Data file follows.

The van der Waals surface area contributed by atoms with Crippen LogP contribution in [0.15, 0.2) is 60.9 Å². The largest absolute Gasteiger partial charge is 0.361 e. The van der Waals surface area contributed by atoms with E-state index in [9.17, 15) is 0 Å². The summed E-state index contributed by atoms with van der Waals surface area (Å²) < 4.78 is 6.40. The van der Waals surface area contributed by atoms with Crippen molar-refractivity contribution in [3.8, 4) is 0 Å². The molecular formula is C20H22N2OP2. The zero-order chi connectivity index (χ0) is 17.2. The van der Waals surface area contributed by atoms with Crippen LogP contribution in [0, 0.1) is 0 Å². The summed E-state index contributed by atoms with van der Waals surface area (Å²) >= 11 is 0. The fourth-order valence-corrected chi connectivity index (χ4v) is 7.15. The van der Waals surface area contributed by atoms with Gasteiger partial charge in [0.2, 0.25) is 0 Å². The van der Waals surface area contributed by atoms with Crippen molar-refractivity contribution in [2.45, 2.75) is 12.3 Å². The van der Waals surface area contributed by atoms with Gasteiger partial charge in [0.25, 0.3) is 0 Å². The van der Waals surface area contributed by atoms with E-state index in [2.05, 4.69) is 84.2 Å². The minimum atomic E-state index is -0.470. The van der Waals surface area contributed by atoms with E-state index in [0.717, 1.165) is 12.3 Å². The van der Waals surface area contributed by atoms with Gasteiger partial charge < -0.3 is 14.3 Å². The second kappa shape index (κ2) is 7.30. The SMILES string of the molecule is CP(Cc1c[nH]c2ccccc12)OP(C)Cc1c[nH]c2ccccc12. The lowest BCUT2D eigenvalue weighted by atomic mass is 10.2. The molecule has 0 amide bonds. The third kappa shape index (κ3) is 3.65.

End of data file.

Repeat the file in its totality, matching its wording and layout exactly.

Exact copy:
The van der Waals surface area contributed by atoms with Crippen LogP contribution in [0.15, 0.2) is 60.9 Å². The largest absolute Gasteiger partial charge is 0.361 e. The van der Waals surface area contributed by atoms with E-state index in [9.17, 15) is 0 Å². The summed E-state index contributed by atoms with van der Waals surface area (Å²) < 4.78 is 6.40. The van der Waals surface area contributed by atoms with Crippen molar-refractivity contribution in [3.8, 4) is 0 Å². The molecular formula is C20H22N2OP2. The zero-order chi connectivity index (χ0) is 17.2. The van der Waals surface area contributed by atoms with Crippen LogP contribution in [0, 0.1) is 0 Å². The summed E-state index contributed by atoms with van der Waals surface area (Å²) >= 11 is 0. The fourth-order valence-corrected chi connectivity index (χ4v) is 7.15. The van der Waals surface area contributed by atoms with Gasteiger partial charge in [0.2, 0.25) is 0 Å². The van der Waals surface area contributed by atoms with Crippen molar-refractivity contribution in [2.45, 2.75) is 12.3 Å². The van der Waals surface area contributed by atoms with Gasteiger partial charge in [0.25, 0.3) is 0 Å². The van der Waals surface area contributed by atoms with E-state index in [2.05, 4.69) is 84.2 Å². The minimum atomic E-state index is -0.470. The van der Waals surface area contributed by atoms with E-state index in [0.717, 1.165) is 12.3 Å². The van der Waals surface area contributed by atoms with Gasteiger partial charge < -0.3 is 14.3 Å². The second kappa shape index (κ2) is 7.30. The SMILES string of the molecule is CP(Cc1c[nH]c2ccccc12)OP(C)Cc1c[nH]c2ccccc12. The lowest BCUT2D eigenvalue weighted by atomic mass is 10.2. The molecule has 0 amide bonds. The third kappa shape index (κ3) is 3.65.